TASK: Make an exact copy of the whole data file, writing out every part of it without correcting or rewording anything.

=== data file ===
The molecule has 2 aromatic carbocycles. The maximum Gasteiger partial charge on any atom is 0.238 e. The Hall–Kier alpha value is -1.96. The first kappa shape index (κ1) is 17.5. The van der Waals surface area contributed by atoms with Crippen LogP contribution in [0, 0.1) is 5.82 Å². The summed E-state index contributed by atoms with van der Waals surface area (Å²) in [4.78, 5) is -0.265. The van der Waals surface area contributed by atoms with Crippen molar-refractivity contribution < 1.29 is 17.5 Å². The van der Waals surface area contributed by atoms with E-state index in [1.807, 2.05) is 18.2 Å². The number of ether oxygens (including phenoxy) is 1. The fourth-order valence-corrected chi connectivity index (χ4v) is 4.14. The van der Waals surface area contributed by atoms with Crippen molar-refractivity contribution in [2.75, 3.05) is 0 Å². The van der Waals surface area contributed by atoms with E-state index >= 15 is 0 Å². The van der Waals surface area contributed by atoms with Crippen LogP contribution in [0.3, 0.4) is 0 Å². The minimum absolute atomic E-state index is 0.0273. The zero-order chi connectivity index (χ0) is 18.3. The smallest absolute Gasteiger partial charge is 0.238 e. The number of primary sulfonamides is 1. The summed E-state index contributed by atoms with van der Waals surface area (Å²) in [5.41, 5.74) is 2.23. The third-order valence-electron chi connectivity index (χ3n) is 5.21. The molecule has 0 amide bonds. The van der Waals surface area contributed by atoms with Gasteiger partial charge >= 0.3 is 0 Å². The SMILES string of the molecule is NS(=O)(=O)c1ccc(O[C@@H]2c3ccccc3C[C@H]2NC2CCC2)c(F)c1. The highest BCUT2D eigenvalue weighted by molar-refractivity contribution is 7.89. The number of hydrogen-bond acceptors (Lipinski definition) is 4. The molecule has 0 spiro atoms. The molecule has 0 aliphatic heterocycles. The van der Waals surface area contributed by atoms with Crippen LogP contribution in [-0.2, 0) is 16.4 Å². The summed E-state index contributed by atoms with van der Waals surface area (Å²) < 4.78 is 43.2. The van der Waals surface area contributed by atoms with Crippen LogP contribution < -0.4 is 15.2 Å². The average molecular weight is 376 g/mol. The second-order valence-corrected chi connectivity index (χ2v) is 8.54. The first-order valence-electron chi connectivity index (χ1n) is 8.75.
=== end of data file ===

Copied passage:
The molecule has 2 aromatic carbocycles. The maximum Gasteiger partial charge on any atom is 0.238 e. The Hall–Kier alpha value is -1.96. The first kappa shape index (κ1) is 17.5. The van der Waals surface area contributed by atoms with Crippen LogP contribution in [0, 0.1) is 5.82 Å². The summed E-state index contributed by atoms with van der Waals surface area (Å²) in [4.78, 5) is -0.265. The van der Waals surface area contributed by atoms with Crippen molar-refractivity contribution < 1.29 is 17.5 Å². The van der Waals surface area contributed by atoms with E-state index in [1.807, 2.05) is 18.2 Å². The number of ether oxygens (including phenoxy) is 1. The fourth-order valence-corrected chi connectivity index (χ4v) is 4.14. The van der Waals surface area contributed by atoms with Crippen molar-refractivity contribution in [2.75, 3.05) is 0 Å². The van der Waals surface area contributed by atoms with E-state index >= 15 is 0 Å². The van der Waals surface area contributed by atoms with Crippen LogP contribution in [0.3, 0.4) is 0 Å². The minimum absolute atomic E-state index is 0.0273. The zero-order chi connectivity index (χ0) is 18.3. The smallest absolute Gasteiger partial charge is 0.238 e. The number of primary sulfonamides is 1. The summed E-state index contributed by atoms with van der Waals surface area (Å²) in [5.41, 5.74) is 2.23. The third-order valence-electron chi connectivity index (χ3n) is 5.21. The molecule has 0 amide bonds. The van der Waals surface area contributed by atoms with Gasteiger partial charge >= 0.3 is 0 Å². The SMILES string of the molecule is NS(=O)(=O)c1ccc(O[C@@H]2c3ccccc3C[C@H]2NC2CCC2)c(F)c1. The highest BCUT2D eigenvalue weighted by molar-refractivity contribution is 7.89. The number of hydrogen-bond acceptors (Lipinski definition) is 4. The molecule has 0 spiro atoms. The molecule has 0 aliphatic heterocycles. The van der Waals surface area contributed by atoms with Crippen LogP contribution in [-0.2, 0) is 16.4 Å². The summed E-state index contributed by atoms with van der Waals surface area (Å²) < 4.78 is 43.2. The van der Waals surface area contributed by atoms with Crippen LogP contribution < -0.4 is 15.2 Å². The average molecular weight is 376 g/mol. The second-order valence-corrected chi connectivity index (χ2v) is 8.54. The first-order valence-electron chi connectivity index (χ1n) is 8.75.